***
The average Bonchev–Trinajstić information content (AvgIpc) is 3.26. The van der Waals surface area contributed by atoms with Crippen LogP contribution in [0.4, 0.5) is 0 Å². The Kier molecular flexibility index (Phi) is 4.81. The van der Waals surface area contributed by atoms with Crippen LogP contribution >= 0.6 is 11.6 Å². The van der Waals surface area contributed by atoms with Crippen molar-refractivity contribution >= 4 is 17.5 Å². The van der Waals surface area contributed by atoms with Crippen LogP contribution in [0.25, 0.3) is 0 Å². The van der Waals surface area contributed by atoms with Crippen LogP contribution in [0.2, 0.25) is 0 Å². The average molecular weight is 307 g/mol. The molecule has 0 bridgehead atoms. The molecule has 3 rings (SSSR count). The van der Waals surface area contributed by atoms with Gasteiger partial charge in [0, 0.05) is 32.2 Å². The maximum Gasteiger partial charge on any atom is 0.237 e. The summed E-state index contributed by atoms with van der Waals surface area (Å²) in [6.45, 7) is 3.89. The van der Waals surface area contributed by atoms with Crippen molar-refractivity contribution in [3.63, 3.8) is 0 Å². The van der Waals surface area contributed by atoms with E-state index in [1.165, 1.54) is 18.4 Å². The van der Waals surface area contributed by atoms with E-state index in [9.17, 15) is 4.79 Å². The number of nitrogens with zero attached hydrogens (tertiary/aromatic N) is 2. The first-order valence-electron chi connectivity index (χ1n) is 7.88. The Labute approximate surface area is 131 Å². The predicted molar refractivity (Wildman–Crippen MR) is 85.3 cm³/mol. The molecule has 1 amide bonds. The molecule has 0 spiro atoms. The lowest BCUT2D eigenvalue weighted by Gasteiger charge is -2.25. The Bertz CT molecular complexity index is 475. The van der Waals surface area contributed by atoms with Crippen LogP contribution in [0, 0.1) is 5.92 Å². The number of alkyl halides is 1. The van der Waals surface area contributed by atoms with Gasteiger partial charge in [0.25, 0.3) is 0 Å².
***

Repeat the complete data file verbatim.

The average Bonchev–Trinajstić information content (AvgIpc) is 3.26. The van der Waals surface area contributed by atoms with Crippen LogP contribution in [0.4, 0.5) is 0 Å². The Kier molecular flexibility index (Phi) is 4.81. The van der Waals surface area contributed by atoms with Crippen LogP contribution >= 0.6 is 11.6 Å². The van der Waals surface area contributed by atoms with Crippen molar-refractivity contribution >= 4 is 17.5 Å². The van der Waals surface area contributed by atoms with Crippen LogP contribution in [0.25, 0.3) is 0 Å². The van der Waals surface area contributed by atoms with Crippen LogP contribution in [0.2, 0.25) is 0 Å². The average molecular weight is 307 g/mol. The molecule has 0 bridgehead atoms. The molecule has 3 rings (SSSR count). The van der Waals surface area contributed by atoms with Gasteiger partial charge in [0, 0.05) is 32.2 Å². The maximum Gasteiger partial charge on any atom is 0.237 e. The summed E-state index contributed by atoms with van der Waals surface area (Å²) in [6.45, 7) is 3.89. The van der Waals surface area contributed by atoms with Crippen molar-refractivity contribution in [3.63, 3.8) is 0 Å². The van der Waals surface area contributed by atoms with E-state index in [1.165, 1.54) is 18.4 Å². The van der Waals surface area contributed by atoms with E-state index in [9.17, 15) is 4.79 Å². The number of nitrogens with zero attached hydrogens (tertiary/aromatic N) is 2. The first-order valence-electron chi connectivity index (χ1n) is 7.88. The Labute approximate surface area is 131 Å². The predicted molar refractivity (Wildman–Crippen MR) is 85.3 cm³/mol. The molecule has 1 amide bonds. The molecule has 0 spiro atoms. The lowest BCUT2D eigenvalue weighted by Gasteiger charge is -2.25. The Bertz CT molecular complexity index is 475. The van der Waals surface area contributed by atoms with Crippen LogP contribution in [0, 0.1) is 5.92 Å². The number of alkyl halides is 1. The van der Waals surface area contributed by atoms with Gasteiger partial charge in [0.25, 0.3) is 0 Å².